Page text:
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Opinion: If the Senate had removed Trump a year ago, no one would have died in the Capitol this week

Police in riot gear clear a hallway inside the Capitol on Wednesday.
Riot police clear a hallway inside the Capitol on Wednesday. The death toll reached five Thursday evening with the death of a Capitol Police officer injured trying to defend the building from the Trump mob.
(Los Angeles Times)

So now we’re at five people dead, including a police officer, from Wednesday’s storming of the Capitol building in Washington by a mob egged on by President Trump.

That’s five people who would be alive this morning were it not for Trump’s actions.

“What to do?” Washington wonders.

Two Cabinet members have resigned, along with some lower-level members of the administration, but that’s a meaningless act given their long-running fealty to a wannabe despot. Education Secretary Betsy DeVos wrote in her resignation letter to the president that “there is no mistaking the impact your rhetoric had on the situation,” as though his irresponsible fountain of lies and five years of authoritarian swagger was suddenly revealed to her.

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What to do?

Every member of Congress on the ballot in 2022 who backed Trump’s lie that he won reelection must be voted out in a bipartisan rejection of Trumpism.

The responsible thing, the mechanism the Founding Fathers included in the Constitution, is to impeach him.

Wait — a memory tickles. Impeachment … didn’t that happen just a year ago, after Trump pressured Ukrainian officials to dig up dirt on Joe Biden to derail his presidential campaign?

Didn’t House Democrats impeach him? Wasn’t Trump then put on trial in the U.S. Senate, where every single Republican save one — Sen. Mitt Romney of Utah — voted to overlook his egregious abuse of power and contempt of Congress and let him remain in office?

And now a year later his contempt has metastasized into a full-blown physical assault by his supporters in Congress, forcing Senate Majority Leader Mitch McConnell (R-Ky.) and the rest of Trump’s protectors to flee in fear just after they’d started debating whether to give credence to the very lies about election fraud that fueled their attackers.

And now we have five people dead: one shot by a Capitol Police officer as she climbed through a broken interior door window as the mob sought to break deeper into the Capitol; three who died from unspecified medical issues; and now a Capitol Police officer who was injured in this act of domestic political terrorism fomented by the president of the United States.

Five people who would still be alive today if Senate Republicans had lived up to their responsibilities a year ago and removed Trump from power.

(And yes, if the Senate had removed Trump thousands of people who have died of Covid-19 likely would still be alive. But the attack on the Capitol was a direct result of Trump behaving in the manner that got him impeached in the first place. This was a result of the Senate’s failure, not a function of Trump’s incompetence.)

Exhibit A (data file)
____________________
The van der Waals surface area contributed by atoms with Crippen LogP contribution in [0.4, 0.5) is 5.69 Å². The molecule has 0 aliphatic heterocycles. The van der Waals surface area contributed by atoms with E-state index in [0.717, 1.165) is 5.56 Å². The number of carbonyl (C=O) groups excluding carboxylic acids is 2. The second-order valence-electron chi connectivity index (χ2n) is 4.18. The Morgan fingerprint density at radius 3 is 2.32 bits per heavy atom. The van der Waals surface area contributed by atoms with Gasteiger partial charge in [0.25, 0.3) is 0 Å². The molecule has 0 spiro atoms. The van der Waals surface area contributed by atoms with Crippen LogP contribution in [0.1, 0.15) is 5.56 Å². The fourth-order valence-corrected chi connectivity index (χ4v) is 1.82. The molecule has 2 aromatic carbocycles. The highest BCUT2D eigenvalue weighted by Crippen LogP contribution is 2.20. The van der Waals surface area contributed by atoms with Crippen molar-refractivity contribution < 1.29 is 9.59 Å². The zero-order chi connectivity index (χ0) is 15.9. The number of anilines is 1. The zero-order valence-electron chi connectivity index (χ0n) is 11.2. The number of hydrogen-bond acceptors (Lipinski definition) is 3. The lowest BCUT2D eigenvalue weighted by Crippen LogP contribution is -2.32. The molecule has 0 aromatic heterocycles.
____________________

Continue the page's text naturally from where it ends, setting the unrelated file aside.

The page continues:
Do we honestly think they’d do the right thing now should House Speaker Nancy Pelosi move to impeach Trump again, as she has threatened?

That’s like expecting a guard dog to not bark.

A day after a pro-Trump mob wilded through the Capitol, Americans need assurance that the president will do no further damage to the republic.

If McConnell had even a shred of a sense of political responsibility he would announce today with Pelosi and Senate Minority Leader Charles E. Schumer that he supports impeachment and would hold a trial within hours of the House impeaching Trump for a second time. And that he himself would vote to remove Trump from office.

That wouldn’t be a merely symbolic act like the resignations of Trump’s staff and appointees less than two weeks before their jobs expired anyway.

It would be the proper working of the mechanism contained within the Constitution for dealing with a president who has, through his “high crimes and misdemeanors,” become a danger to the American people, to Congress and to the very government he leads.

Trump has failed repeatedly during his term to “faithfully execute the office of President of the United States” and to “preserve, protect and defend the Constitution of the United States,” as he — and every president before him — swore to do.

Senate Republicans have already failed once when they had the chance to hold him responsible for violating that oath.

And now five people are dead.

Updates

8:48 a.m. Jan. 8, 2021: This piece has been updated to include the Covid-19 deaths.


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